The NBC Chimes Museum A Celebration Of Old-Time Radio's Most Famous Signature
A Matter Of Time
There was also quite a bit of concern in NBC's Chicago office that the chimes were consistently being rung either late or early but never precisely on time. Sidney Strotz of the Chicago office spent several years arguing for the adoption of an automatic clock mechanism that would ring the chimes exactly twenty seconds before the next program period without human intervention. From Strotz's standpoint this made perfect sense - the Chicago office was sometimes handling and routing six different feeds between twelve to fourteen legs of the network all at once.
Engineering Chief O. B. Hanson, in a letter advocating Strotz's position in
This would have been especially helpful in the case of programs originating from the West Coast. One of Strotz's memos arguing for
clock-operated chimes to end programs on time points out an incident from the previous week in which a show originating on the West Coast
The reason the West Coast could not know that the preceding program had run over was that the link between California and Chicago was one-way. Normally programming went from the East Coast through the midwest to the West Coast, but when California was providing the programming this series of links had to be reversed - a job that took AT&T engineers fifteen seconds to accomplish.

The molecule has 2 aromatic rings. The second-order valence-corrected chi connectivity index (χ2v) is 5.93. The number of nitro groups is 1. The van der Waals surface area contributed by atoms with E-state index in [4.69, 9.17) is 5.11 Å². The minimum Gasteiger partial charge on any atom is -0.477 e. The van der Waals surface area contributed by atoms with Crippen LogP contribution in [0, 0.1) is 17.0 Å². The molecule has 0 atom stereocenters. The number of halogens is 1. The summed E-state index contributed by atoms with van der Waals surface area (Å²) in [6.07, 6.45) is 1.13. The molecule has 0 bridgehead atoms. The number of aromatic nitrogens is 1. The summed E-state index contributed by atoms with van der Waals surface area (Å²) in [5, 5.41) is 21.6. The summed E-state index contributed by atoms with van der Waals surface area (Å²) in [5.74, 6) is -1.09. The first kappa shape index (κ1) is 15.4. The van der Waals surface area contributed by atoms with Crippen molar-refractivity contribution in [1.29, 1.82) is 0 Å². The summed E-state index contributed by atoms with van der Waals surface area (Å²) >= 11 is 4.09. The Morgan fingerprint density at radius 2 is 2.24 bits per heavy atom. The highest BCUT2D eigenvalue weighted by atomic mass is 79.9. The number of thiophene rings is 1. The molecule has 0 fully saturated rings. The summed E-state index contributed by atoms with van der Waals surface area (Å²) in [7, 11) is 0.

Despite the cogent arguments of the Engineering Departments in New York and Chicago, the Programming Deparment was wary of letting any sort of automatic control of programing intrude on what they perceived as an operation that required a human touch, particularly where sponsor sensitivities were involved. This attitude was noted by Sidney Strotz, who commented that "the difficulty we always have is with the independent or agency producers who seem to think radio was created for their particular benefit. Each one feels his is the most important show on the air". Arguments against automatically-rung chimes ran from "Think of the headaches when a speaker, and he need not be the president, or a musical number, and it need not be Toscanini, is cut on the nose" to "I don't like the idea of chimes crashing through the last few moments of a commercial announcement...there is something about the idea of the necessity of a thing like pre-set chimes that infers some sort of weakness on our part. In effect, we say to ourselves [that] we cannot or do not dare to cut a program ourselves, so we hide behind a set of automatic chimes".